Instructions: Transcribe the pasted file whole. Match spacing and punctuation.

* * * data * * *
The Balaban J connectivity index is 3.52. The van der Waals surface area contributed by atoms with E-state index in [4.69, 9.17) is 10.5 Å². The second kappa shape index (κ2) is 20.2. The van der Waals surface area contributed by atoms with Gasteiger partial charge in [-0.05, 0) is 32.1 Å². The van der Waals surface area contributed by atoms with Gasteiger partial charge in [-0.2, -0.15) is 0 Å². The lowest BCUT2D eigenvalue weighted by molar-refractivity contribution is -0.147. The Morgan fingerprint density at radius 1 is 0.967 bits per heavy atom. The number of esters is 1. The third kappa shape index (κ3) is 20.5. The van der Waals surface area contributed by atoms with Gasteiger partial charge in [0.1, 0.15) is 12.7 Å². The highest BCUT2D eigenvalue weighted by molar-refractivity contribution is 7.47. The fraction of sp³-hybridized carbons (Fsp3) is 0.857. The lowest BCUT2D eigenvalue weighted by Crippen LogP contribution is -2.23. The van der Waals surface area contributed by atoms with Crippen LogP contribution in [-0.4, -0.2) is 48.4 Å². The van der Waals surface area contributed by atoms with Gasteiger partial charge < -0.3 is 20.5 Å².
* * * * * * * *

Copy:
The Balaban J connectivity index is 3.52. The van der Waals surface area contributed by atoms with E-state index in [4.69, 9.17) is 10.5 Å². The second kappa shape index (κ2) is 20.2. The van der Waals surface area contributed by atoms with Gasteiger partial charge in [-0.05, 0) is 32.1 Å². The van der Waals surface area contributed by atoms with Gasteiger partial charge in [-0.2, -0.15) is 0 Å². The lowest BCUT2D eigenvalue weighted by molar-refractivity contribution is -0.147. The Morgan fingerprint density at radius 1 is 0.967 bits per heavy atom. The number of esters is 1. The third kappa shape index (κ3) is 20.5. The van der Waals surface area contributed by atoms with Gasteiger partial charge in [0.1, 0.15) is 12.7 Å². The highest BCUT2D eigenvalue weighted by molar-refractivity contribution is 7.47. The fraction of sp³-hybridized carbons (Fsp3) is 0.857. The lowest BCUT2D eigenvalue weighted by Crippen LogP contribution is -2.23. The van der Waals surface area contributed by atoms with Crippen LogP contribution in [-0.4, -0.2) is 48.4 Å². The van der Waals surface area contributed by atoms with Gasteiger partial charge < -0.3 is 20.5 Å².